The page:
Thursday, September 27, 2012

An Interactive Cloud Made of 6,000 Light Bulbs

CLOUD is a large scale interactive installation by artist Caitlind r.c. Brown that appeared September 15th as part of Nuit Blanche Calgary in Alberta, Canada. The piece is made from 1,000 working lightbulbs on pullchains and an additional 5,000 made from donated burnt out lights donated by the public. Visitors to the installation could pull the chains causing the cloud to sort of shimmer and flicker, I can’t tell you how much I would have enjoyed seeing this up close or at least on video. Did anyone film it? Learn more about it on the project website, and if you liked this also check out Wang Yuyang’s Artificial Moon. (viamy eclectic depiction of life)

Wednesday, September 26, 2012

Bonsai Tree Houses by Takanori Aiba

For nearly a decade since the late 1970s artist Takanori Aiba worked as a maze illustrator for Japanese fashion magazine POPYE. The following decade he worked as an architect and finally in 2003 decided to merge the two crafts—the design of physical space and the drawing of labyrinths—into these incredibly detailed tiny worlds. Using craft paper, plastic, plaster, acrylic resin, paint and other materials Aiba constructs sprawling miniature communities that wrap around bonsai trees, lighthouses, and amongst the cliffs of nearly vertical islands. I would love to visit every single one of these places, if only I was 6 feet shorter. See more of Aiba’s work here. (via design you trust)

Animal Sculptures Made from Shattered CDs

In his mixed media sculptures of animals and insects artist Sean Avery creates fur and feathers using meticulously layered fragments of broken CDs. Love the colors. See more over on DeviantArt. (via keep your mind wide open)

Tuesday, September 25, 2012

This is What Happens When You Give Thousands of Stickers to Thousands of Kids

This December, in a surprisingly simple yet ridiculously amazing installation for theQueensland Gallery of Modern Ar, artist Yayoi Kusama constructed a large domestic environment, painting every wall, chair, table, piano, and household decoration a brilliant white, effectively serving as a giant white canvas. Over the course of two weeks, the museum’s smallest visitors were given thousands upon thousands of colored dot stickers and were invited to collaborate in the transformation of the space, turning the house into a vibrantly mottled explosion of color. How great is this? Given the opportunity my son could probably cover the entire piano alone in about fifteen minutes. The installation, entitled The Obliteration Room, is part of Kusama’s Look Now, See Forever exhibition that runs through March 12.

Origami Masks and Tessellations by Joel Cooper

Paper artist Joel Cooper folds these astounding masks and tessellations from single pieces of paper. Given the right conditions I might be expected to fold a piece of paper in half, and on a good day even into fourths, but I simply can’t fathom the patience and understanding required to transform paper into three-dimensional objects like this. You can see more of his work here and some of the pieces seen here are available on Etsy.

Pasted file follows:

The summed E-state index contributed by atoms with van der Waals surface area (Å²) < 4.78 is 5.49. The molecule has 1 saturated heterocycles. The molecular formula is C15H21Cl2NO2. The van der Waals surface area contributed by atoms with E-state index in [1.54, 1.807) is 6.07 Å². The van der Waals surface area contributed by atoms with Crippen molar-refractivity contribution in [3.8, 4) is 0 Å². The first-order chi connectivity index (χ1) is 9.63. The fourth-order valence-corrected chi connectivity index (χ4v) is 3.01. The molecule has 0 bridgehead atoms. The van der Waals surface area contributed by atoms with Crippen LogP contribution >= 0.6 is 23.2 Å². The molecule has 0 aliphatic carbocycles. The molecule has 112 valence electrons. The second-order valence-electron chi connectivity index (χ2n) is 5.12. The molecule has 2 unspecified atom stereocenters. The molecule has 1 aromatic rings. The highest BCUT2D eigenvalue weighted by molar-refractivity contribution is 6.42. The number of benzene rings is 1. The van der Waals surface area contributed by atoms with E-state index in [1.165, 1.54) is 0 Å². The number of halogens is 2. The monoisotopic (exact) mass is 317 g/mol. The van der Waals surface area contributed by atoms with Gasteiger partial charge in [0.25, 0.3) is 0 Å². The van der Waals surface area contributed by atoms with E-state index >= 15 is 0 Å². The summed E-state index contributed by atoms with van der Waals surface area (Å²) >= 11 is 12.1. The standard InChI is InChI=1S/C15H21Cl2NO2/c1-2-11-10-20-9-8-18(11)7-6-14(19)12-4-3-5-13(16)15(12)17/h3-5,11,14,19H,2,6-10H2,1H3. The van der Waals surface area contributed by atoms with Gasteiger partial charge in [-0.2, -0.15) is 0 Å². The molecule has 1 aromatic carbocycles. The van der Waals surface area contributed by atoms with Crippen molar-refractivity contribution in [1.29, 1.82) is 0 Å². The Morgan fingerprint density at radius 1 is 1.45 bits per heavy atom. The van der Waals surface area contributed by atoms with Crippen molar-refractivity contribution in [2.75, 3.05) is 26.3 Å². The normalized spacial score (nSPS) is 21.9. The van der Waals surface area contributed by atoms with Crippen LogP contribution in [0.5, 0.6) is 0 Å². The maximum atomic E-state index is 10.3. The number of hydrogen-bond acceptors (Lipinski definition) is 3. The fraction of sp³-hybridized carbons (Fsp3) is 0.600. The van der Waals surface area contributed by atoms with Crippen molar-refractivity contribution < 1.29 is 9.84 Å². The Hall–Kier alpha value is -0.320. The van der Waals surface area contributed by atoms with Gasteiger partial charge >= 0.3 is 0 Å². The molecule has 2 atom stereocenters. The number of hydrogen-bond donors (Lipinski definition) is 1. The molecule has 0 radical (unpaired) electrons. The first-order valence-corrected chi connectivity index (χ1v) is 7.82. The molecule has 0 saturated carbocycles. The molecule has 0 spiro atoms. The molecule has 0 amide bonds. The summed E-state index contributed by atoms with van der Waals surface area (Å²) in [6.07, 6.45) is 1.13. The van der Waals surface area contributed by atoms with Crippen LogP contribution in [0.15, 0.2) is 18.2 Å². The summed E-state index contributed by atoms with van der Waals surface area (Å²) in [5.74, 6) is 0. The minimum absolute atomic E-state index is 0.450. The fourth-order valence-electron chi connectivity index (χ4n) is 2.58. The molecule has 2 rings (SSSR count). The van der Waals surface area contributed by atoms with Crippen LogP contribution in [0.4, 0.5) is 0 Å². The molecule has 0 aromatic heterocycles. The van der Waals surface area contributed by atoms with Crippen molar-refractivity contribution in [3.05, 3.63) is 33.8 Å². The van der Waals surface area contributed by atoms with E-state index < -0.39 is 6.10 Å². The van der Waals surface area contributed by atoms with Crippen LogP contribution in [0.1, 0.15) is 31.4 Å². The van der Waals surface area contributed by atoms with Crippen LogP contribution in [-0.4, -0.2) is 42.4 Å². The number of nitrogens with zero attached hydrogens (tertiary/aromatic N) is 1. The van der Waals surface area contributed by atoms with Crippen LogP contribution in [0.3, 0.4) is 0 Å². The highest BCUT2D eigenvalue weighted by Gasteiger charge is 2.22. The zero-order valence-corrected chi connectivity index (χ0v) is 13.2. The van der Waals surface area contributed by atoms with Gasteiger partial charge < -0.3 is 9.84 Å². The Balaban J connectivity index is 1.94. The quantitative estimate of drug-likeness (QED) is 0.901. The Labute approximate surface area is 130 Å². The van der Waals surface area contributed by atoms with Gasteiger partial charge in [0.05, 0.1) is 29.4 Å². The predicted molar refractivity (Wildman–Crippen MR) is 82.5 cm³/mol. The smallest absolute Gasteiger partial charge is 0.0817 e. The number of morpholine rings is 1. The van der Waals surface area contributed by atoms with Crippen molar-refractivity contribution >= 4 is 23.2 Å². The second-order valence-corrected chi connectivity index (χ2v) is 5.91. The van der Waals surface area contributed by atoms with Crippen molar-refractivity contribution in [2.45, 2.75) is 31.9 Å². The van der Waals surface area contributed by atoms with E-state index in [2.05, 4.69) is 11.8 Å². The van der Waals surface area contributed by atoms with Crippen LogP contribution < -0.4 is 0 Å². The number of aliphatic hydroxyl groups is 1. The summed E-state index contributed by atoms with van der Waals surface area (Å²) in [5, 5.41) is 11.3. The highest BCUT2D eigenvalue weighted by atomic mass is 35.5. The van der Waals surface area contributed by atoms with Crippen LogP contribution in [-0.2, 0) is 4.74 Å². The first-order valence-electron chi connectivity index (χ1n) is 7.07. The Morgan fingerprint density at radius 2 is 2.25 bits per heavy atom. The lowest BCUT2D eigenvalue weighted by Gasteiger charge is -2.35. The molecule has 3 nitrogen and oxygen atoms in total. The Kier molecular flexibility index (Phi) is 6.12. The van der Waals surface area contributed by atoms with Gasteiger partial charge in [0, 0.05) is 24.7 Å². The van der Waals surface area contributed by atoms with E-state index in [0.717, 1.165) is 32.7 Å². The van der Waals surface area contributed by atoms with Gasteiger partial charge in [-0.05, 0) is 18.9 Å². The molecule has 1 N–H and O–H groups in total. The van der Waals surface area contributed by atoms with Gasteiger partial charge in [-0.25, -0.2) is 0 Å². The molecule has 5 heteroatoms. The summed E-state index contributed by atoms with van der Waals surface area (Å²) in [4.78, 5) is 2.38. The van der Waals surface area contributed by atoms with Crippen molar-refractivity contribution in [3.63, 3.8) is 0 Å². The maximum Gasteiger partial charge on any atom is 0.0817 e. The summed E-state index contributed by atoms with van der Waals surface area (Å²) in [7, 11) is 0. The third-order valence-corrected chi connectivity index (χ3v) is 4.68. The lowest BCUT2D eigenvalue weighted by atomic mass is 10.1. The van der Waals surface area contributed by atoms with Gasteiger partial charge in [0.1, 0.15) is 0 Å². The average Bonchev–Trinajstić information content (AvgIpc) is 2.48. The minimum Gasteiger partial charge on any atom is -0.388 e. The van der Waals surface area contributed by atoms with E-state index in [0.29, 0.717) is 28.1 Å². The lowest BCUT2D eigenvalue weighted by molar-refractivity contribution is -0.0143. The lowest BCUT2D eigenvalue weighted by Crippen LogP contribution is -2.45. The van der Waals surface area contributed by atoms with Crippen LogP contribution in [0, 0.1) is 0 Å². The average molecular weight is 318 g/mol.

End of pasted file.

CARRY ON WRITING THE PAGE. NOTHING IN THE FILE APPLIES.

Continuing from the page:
Illustrated Skulls by Meyoko

 Anacridium No. 1

Alaus Oculatus
Ecuadorian illustrator Melissa Murillo (aka Meyoko) lives and works in Berlin where she draws some of the most fantastically intricate images I’ve encountered in some time. These two skulls utilizing the abstracted anatomy of insects are by far my favorite, but my guess is many of you will thoroughly enjoy the rest of her portfolio. These two particular pieces are available as limited edition giclee prints in her shop, and you can see her work later this year at Illustrative in Berlin.

Watercolor Paintings by Agnes Cecile

I’m really enjoying these watercolor paintings by Agnes Cecile. Check out her shop for a number of original original works. (via wicked game)

Flying People in New York City

How fun is this? The marketing team behind the movie Chronicle built three RC planes in the shape of human beings and flew them around New York City to create the illusion of superheroes zooming around iconic landmarks. Say what you will about this being a viral marketing ploy, I would much rather watch this than a 60-second trailer on TV. Well done. And also, I want one. (via gizmodo)


 from the outside lauren and patrick godfrey’s san francisco home looks like the rest of the charming victorians in ashbury heights. but once inside, you’re surprised by this gorgeous modernized loft-like home with floor to ceiling windows exposing the whole house to some of the city’s best views. both lauren and patrick work in a creative capacity which may explain their excellent taste — lauren is a creative director at r/ga, and patrick is managing partner, president at godfrey q and partners. their home is filled with an amazing art collection — lauren and partick like to give each other artwork as gifts — and one of a kind pieces that make it completely unique and beautifully eclectic. here’s a look.

 photos by helynn ospina and victoria smith.


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